Thanksgiving has come a little early for the community’s newest residents.
Welcoming Neighbors Northwest Bronx — a community group organized in recent months after city officials announced a new transitional housing facility on Broadway — delivered turkey and other Thanksgiving essentials to the doors of the formerly homeless families at 5731 Broadway.
It was the group’s way to ensure that no matter how long it’s been since these families have had a proper Thanksgiving dinner, they would certainly have one this year, said Ivan Braun, one of the organizers.
“We thought it could be helpful to provide people with the ingredients for a Thanksgiving dinner,” Braun said. “Whether they eat it all as Thanksgiving dinner or not is up to them.”
Along with the signature turkey that ties the November holiday together, Braun and Welcoming Neighbors provided other offerings like rice and beans, macaroni and cheese, yams, and stuffing mix. The effort was made possible by an online fundraising campaign that collected more than $2,000.
The opening of 5731 Broadway — originally proposed and built as market-rate housing — has been quite controversial in its Kingsbridge neighborhood. Community Board 8 members as well as some of the homes and businesses nearby cried foul when the property’s developer, Stagg Group, appeared to switch gears and sign a multimillion-dollar deal with the city.
Government officials then brought in Praxis Housing Initiatives to run the facility, which can offer living space to more than 80 families.
Welcoming Neighbors, which has since grown to about 50 members, teamed up with Praxis to provide the families community support when they needed it — everything from finding jobs to tutoring children.
“A number of us had a little more experience with homeless facilities and homeless people and felt it made sense to … welcome the families that were going to be living there,” Braun said.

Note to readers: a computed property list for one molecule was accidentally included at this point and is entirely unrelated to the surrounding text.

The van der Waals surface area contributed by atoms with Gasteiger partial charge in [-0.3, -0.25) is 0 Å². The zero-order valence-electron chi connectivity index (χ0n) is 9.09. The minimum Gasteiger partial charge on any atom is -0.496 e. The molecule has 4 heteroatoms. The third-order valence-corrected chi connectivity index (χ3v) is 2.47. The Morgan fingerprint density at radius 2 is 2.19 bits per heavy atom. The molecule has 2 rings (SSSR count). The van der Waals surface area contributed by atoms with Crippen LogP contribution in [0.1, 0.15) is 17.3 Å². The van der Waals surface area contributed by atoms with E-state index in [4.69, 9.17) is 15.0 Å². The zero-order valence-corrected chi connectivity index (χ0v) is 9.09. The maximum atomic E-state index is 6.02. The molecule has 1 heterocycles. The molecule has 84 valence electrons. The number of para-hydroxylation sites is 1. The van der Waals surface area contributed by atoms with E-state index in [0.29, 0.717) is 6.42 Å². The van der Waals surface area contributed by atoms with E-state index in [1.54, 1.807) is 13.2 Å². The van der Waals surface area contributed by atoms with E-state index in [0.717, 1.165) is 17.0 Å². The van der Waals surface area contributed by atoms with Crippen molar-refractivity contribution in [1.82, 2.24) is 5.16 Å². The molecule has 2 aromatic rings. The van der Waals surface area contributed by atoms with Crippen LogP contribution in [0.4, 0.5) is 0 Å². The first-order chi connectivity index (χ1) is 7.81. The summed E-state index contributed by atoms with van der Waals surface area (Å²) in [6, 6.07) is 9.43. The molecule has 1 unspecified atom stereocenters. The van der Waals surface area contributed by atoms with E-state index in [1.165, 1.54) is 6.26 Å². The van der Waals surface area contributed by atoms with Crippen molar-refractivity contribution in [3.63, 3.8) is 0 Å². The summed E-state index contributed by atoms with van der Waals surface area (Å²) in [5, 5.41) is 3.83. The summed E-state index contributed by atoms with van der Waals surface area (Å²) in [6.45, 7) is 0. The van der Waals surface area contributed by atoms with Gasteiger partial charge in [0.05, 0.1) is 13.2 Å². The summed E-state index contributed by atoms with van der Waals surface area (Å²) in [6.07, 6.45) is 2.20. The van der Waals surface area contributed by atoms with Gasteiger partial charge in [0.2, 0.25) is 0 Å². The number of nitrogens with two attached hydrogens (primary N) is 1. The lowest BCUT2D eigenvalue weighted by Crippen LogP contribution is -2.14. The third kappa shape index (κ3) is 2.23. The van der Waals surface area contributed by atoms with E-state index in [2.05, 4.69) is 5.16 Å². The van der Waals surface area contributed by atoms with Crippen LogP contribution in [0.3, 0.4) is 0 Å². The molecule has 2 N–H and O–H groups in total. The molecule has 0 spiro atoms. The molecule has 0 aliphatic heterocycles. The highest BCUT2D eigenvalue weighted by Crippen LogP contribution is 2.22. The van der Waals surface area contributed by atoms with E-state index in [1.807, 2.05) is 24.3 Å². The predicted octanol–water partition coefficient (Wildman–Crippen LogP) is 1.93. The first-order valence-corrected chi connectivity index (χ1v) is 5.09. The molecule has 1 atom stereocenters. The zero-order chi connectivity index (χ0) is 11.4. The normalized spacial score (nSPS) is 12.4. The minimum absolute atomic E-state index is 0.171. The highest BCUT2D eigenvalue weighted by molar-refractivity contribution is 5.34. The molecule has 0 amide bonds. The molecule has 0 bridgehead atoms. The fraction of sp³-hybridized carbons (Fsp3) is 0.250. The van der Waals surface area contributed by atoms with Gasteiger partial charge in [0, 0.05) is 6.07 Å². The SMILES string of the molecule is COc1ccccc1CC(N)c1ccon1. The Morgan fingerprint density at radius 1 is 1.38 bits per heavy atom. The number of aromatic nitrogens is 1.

Yet, Thanksgiving wasn’t the first time Welcoming Neighbors brought the holidays to the transitional facility. On Halloween, members threw a party for all of the children in the building.
Both the efforts so far has helped the families at 5731 Broadway feel included in the community, Braun said.
“I think they’re pleasantly surprised that there are people in the community that are welcoming them,” he said. “They read the newspaper too and have seen some of the less-than-welcoming comments that have been made.”
As for the transitional housing facility critics, Welcoming Neighbors as an organization has stayed out of the fray, Braun said, instead focusing its attention helping the families and creating better first impressions.
“People find themselves homeless for a lot of reasons,” he said. “And they’re normal people like everyone else. I think many of the fears that were expressed at some of the meetings leading up to the opening to this building are unfounded.
“And I believe if people get to know the residents who are living there, they’ll realize that their fears are unfounded and that their feelings about it will soften.”
As the end of the year approaches, Welcoming Neighbors plans to give to the families at 5731 Broadway once more for the holidays.
While there are no talks to expand Welcoming Neighbors at the moment, if other transitional homeless facilities appear in the area at some point in the future, Braun thinks it would be a great opportunity for people to learn how to get involved.
“Hopefully all of this will be part of a community education process so that we all learn a little bit more about homelessness in this city and what we can all do to help alleviate it,” he said.